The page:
Technology today has provided roofers with several options when it comes to alternate roofing measurement techniques, including drones and roofing measurement software. As a smaller business, you might not see the value in paying additional fees every month for these measurements, when you already pay qualified sales reps to do the job for you. However, you should consider all of the benefits that measurement companies can provide before you write off the cost as too expensive or unnecessary.

One: Increase Efficiency & Estimate Turnaround
When a storm blows through your neighborhood, it’s important to get your best guys into the field as quickly as possible to start providing estimates. A simple roof can take 15-20 minutes to measure, but you always run the risk of inaccurate numbers, handwritten notes, and unprofessional looking documentation when that rep goes to present an estimate to a potential customer.

Ordering a report can take up to 24 hours (though often far less), but what you lose in time between handing over the estimate you can gain in your field sales time between properties, and report presentation appearance. Once a report is finished, they can present a clear, better formatted and consistent proposal that both customers and office staff can read easily.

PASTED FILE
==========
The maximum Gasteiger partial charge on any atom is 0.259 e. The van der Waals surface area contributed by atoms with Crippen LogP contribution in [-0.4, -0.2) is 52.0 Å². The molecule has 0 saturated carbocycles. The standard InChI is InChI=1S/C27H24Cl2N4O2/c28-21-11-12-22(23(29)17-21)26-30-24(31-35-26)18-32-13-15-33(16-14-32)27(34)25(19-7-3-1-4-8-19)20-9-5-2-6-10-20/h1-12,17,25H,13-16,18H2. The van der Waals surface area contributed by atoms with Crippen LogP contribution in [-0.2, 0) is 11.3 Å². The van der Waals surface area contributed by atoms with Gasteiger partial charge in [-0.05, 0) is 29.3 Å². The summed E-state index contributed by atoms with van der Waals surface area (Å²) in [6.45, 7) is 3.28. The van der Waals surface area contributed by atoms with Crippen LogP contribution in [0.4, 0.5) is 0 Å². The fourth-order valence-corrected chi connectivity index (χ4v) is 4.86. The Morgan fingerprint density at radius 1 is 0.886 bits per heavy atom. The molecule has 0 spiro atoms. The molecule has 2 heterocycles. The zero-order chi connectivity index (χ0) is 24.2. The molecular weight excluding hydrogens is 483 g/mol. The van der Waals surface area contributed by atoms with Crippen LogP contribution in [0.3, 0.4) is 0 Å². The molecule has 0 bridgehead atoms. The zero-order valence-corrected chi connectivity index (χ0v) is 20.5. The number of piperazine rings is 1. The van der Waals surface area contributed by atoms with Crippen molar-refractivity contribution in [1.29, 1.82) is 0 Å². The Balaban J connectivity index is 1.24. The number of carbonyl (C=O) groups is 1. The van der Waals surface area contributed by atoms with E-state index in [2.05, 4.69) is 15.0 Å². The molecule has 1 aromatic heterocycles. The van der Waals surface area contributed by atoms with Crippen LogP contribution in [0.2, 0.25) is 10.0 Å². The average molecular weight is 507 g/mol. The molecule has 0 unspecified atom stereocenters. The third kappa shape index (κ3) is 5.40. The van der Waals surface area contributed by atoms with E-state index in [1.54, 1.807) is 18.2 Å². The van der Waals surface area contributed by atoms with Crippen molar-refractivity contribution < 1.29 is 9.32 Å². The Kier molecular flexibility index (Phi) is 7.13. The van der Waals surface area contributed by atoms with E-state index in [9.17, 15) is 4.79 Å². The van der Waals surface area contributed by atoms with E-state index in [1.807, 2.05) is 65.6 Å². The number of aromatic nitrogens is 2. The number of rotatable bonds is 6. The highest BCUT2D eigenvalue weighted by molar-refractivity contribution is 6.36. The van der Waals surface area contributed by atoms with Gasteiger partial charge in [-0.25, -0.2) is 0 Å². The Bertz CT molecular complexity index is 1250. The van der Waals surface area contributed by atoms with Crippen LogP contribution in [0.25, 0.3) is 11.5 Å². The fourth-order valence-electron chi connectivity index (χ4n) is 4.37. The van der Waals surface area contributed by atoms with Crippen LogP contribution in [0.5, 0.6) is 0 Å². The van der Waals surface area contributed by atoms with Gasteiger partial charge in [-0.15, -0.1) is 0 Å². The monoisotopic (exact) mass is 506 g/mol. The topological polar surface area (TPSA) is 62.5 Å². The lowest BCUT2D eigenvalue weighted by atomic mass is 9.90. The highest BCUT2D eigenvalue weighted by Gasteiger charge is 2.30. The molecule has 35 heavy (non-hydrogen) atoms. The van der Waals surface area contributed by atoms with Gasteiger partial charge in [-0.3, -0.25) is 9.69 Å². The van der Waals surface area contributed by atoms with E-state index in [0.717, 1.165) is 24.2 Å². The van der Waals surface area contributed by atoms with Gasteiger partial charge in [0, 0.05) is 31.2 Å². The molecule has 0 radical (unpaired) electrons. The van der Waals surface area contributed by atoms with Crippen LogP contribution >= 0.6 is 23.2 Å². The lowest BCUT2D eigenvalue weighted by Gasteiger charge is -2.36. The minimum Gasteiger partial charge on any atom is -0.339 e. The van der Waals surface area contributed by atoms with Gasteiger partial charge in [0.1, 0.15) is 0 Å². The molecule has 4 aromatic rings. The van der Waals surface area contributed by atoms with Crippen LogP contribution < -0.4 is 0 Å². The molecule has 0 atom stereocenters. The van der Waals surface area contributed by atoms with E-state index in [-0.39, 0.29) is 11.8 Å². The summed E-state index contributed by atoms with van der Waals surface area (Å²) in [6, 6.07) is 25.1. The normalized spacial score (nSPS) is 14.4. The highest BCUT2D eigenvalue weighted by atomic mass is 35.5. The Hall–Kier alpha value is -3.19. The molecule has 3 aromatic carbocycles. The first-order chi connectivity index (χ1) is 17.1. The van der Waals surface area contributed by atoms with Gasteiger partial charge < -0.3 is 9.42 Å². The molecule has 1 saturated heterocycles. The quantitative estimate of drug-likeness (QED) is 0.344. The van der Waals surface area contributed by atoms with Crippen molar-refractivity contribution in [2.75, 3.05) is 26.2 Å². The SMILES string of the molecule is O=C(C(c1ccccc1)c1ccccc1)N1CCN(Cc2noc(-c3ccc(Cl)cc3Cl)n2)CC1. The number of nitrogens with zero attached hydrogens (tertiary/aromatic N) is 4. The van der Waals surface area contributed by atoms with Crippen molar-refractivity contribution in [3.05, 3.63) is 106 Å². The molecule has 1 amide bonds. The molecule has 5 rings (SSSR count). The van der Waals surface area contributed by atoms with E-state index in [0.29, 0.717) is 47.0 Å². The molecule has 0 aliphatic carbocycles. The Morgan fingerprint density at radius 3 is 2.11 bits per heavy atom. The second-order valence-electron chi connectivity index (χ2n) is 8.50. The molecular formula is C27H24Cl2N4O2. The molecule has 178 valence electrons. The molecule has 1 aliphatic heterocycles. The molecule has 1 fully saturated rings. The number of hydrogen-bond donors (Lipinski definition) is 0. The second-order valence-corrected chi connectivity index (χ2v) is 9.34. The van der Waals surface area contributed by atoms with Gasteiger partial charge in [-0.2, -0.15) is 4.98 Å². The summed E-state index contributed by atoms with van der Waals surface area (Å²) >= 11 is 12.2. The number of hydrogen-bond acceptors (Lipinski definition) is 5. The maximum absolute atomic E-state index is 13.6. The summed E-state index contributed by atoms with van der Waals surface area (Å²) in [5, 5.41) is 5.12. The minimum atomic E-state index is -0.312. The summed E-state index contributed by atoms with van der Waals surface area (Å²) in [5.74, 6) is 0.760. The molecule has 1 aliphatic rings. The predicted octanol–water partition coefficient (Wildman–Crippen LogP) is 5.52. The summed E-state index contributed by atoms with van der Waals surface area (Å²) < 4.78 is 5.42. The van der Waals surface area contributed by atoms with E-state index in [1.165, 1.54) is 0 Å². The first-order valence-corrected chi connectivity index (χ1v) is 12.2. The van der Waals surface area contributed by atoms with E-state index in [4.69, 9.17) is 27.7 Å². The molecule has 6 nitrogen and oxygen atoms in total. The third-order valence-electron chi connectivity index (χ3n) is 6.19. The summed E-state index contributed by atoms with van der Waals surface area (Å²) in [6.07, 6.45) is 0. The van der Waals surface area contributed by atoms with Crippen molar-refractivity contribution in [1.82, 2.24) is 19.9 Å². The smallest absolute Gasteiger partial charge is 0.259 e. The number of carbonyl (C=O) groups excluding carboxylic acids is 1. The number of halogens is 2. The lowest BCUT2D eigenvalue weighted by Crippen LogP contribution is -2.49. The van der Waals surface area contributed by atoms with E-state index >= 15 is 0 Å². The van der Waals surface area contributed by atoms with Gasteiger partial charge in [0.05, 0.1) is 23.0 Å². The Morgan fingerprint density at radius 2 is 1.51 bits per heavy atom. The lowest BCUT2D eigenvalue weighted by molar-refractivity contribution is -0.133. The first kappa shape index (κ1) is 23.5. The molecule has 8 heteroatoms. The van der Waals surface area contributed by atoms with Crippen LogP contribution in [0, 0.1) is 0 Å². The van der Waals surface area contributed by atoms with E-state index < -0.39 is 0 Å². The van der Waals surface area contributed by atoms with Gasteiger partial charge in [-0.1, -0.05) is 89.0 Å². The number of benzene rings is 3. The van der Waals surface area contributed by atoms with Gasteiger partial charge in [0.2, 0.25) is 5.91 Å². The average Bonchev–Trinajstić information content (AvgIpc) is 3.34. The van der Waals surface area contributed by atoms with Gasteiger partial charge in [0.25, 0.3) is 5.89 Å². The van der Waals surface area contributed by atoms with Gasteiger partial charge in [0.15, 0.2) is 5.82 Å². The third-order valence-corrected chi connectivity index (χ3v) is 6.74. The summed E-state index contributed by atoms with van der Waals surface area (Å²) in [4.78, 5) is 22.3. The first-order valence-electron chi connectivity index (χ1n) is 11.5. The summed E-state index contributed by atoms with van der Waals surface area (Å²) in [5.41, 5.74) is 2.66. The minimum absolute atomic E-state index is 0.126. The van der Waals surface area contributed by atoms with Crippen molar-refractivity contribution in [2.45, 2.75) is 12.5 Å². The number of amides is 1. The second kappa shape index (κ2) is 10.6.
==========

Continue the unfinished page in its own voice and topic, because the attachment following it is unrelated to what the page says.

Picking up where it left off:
Additionally, reports can be ordered in advance, so a sales rep can be prepared when he visits a property and talks to a homeowner.

Two: More Accurate Numbers
Roof measurement reports take the guesswork out of complicated measurements. It’s not necessary to eyeball and potentially miscalculate or misjudge – you can walk into a meeting or a home visit with concrete numbers that can then be applied to material orders, and crew schedules, without the need to remeasure.

Reports that come from an independent, verified third-party source eliminates the need to question the motivation of the estimator. Insurance companies know that your employees aren’t trying to inflate the project, and customers can see that you’re not trying to pull one over when you present professional documentation.

Additionally, having that report as part of your official documentation saves time, and can be archived and referenced later, should that customer need more work done in the future.

Three: More Accurate Material Ordering and Crew Scheduling
When you have accurate numbers from the start, you can cut significant waste when it comes to ordering your materials. This creates a money-saving trickle-down effect when you apply accurate supplier ordering to material drop times, crew scheduling and downtime.